Abstract

The depth of Russians’ commitment to Orthodox Christianity has long been subject to debate. But if, as one commentator has remarked, “Russian Orthodoxy is, above all, a religion of the sign, not of the word,” then the icon, at the center of both public and private worship, may be the best indicator of Russian religious sentiment. Several hundred testaments, dowries, and property agreements from eighteenth-century Moscow townsfolk serve as the source base from which to determine which icons Muscovites owned, and why. Analysis indicates that Muscovite townsfolk, rather than focusing attention upon the Savior or patron saints, favored icons of the Mother of God and other so-called “miracle-working icons” as part of a popular Christianity that was firmly empirical and contractual.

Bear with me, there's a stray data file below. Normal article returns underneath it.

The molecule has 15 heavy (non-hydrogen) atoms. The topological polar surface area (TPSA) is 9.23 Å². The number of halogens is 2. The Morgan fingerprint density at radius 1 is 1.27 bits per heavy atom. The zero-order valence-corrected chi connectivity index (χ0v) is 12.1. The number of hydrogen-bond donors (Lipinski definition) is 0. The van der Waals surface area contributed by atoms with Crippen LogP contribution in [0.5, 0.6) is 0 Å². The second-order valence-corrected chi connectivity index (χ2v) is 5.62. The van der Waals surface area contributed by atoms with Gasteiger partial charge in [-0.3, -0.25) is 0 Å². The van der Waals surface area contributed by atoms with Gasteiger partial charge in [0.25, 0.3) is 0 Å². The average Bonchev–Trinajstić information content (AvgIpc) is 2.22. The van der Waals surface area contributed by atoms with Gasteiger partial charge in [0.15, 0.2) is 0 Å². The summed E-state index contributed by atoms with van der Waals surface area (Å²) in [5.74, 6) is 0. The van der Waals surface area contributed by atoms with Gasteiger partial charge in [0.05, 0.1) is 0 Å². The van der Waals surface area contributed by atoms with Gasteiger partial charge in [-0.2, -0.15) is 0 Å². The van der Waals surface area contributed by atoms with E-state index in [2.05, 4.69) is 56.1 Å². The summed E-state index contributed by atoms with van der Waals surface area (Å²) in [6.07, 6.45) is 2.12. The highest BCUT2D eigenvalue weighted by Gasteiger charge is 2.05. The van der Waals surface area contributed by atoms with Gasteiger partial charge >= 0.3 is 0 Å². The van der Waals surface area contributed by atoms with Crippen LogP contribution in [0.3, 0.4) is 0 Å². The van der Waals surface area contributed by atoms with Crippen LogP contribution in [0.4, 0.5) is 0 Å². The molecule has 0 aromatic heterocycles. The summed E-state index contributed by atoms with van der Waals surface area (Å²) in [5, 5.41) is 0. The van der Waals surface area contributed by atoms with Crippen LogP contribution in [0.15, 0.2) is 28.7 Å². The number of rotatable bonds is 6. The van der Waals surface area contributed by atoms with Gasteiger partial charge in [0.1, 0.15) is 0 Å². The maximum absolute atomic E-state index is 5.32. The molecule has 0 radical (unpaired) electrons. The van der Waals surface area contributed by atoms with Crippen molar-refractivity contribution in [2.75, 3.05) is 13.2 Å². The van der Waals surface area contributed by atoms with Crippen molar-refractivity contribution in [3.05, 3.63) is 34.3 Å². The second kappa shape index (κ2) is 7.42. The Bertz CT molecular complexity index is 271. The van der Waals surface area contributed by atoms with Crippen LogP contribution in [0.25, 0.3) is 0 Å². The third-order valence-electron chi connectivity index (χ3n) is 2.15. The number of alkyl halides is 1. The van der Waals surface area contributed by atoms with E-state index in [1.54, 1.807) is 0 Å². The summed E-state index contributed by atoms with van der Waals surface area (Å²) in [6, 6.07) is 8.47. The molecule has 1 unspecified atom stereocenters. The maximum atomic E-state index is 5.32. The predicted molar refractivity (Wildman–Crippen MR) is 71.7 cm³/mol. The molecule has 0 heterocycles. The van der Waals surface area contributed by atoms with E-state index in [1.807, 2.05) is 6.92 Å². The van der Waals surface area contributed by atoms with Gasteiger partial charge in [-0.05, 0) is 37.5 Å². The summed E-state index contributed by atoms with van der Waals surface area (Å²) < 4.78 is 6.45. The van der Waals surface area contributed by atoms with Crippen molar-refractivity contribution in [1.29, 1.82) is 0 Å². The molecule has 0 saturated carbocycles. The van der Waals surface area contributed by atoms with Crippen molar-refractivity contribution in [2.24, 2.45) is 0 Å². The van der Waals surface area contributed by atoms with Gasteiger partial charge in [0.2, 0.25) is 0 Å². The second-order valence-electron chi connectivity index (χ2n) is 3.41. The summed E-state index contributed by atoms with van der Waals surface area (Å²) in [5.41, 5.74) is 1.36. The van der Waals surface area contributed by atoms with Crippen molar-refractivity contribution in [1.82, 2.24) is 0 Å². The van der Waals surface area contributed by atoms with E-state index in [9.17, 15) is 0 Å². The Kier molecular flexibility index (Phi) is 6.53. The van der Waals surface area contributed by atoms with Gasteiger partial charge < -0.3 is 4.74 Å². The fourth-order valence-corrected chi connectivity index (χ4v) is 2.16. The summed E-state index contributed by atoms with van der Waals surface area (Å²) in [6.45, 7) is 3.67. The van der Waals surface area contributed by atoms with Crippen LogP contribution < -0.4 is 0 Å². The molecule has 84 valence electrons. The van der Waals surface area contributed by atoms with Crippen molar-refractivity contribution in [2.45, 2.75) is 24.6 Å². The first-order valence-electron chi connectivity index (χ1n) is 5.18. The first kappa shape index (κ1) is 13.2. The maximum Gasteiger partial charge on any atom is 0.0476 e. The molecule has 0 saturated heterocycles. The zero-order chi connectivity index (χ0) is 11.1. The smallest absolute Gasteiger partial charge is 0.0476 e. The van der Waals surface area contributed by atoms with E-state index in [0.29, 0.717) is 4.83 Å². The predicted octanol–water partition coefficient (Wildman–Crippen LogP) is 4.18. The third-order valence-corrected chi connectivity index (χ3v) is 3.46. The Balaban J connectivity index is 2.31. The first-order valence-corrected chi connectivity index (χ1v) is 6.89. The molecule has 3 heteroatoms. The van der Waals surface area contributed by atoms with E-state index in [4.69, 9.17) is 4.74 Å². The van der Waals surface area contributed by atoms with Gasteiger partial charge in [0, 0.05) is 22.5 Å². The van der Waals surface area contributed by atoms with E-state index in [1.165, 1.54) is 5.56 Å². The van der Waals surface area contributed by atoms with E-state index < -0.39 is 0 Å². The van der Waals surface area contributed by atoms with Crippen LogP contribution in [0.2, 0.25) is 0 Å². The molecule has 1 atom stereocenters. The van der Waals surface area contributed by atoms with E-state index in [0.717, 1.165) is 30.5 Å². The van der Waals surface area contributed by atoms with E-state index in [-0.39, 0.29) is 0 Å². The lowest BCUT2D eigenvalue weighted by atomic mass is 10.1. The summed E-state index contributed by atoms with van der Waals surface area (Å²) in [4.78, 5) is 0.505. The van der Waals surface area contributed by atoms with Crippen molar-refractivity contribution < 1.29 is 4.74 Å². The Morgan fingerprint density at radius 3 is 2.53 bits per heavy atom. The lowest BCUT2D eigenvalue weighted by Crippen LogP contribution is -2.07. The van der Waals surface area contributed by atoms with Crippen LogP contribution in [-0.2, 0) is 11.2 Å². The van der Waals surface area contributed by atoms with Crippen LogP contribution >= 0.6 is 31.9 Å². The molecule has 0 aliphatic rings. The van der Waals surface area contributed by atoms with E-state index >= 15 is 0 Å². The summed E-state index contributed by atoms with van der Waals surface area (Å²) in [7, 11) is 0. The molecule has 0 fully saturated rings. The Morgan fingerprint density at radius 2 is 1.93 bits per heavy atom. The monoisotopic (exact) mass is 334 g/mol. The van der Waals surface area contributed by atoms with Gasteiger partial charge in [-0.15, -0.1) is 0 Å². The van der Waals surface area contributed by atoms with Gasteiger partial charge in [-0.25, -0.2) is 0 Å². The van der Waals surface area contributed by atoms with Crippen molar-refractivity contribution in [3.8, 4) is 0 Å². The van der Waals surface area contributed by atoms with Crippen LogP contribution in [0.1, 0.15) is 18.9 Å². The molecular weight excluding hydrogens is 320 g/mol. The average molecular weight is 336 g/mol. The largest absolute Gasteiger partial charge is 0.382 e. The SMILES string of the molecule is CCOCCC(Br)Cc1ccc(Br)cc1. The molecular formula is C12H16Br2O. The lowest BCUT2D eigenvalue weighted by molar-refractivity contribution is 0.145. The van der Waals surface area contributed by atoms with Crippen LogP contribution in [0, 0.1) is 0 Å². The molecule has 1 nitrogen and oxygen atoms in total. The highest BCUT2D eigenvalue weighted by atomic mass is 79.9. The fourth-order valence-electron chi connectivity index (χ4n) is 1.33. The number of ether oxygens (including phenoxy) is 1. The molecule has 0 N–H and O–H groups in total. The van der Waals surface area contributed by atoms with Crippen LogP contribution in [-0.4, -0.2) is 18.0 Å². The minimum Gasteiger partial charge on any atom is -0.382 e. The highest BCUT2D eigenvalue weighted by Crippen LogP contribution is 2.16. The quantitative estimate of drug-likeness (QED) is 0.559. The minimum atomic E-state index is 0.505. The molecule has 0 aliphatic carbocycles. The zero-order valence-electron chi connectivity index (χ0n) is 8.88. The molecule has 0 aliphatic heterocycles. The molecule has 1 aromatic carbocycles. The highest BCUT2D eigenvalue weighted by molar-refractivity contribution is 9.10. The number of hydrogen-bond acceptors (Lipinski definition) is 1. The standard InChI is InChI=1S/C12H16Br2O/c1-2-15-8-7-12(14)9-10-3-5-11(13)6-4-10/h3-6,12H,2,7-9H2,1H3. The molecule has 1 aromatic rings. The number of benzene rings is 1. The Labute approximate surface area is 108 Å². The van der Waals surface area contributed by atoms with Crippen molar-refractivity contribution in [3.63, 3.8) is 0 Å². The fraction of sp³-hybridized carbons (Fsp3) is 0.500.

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Additional Information

ISSN
1527-1897
Print ISSN
0022-4529
Pages
pp. 125-147
Launched on MUSE
2011-11-12
Open Access
N
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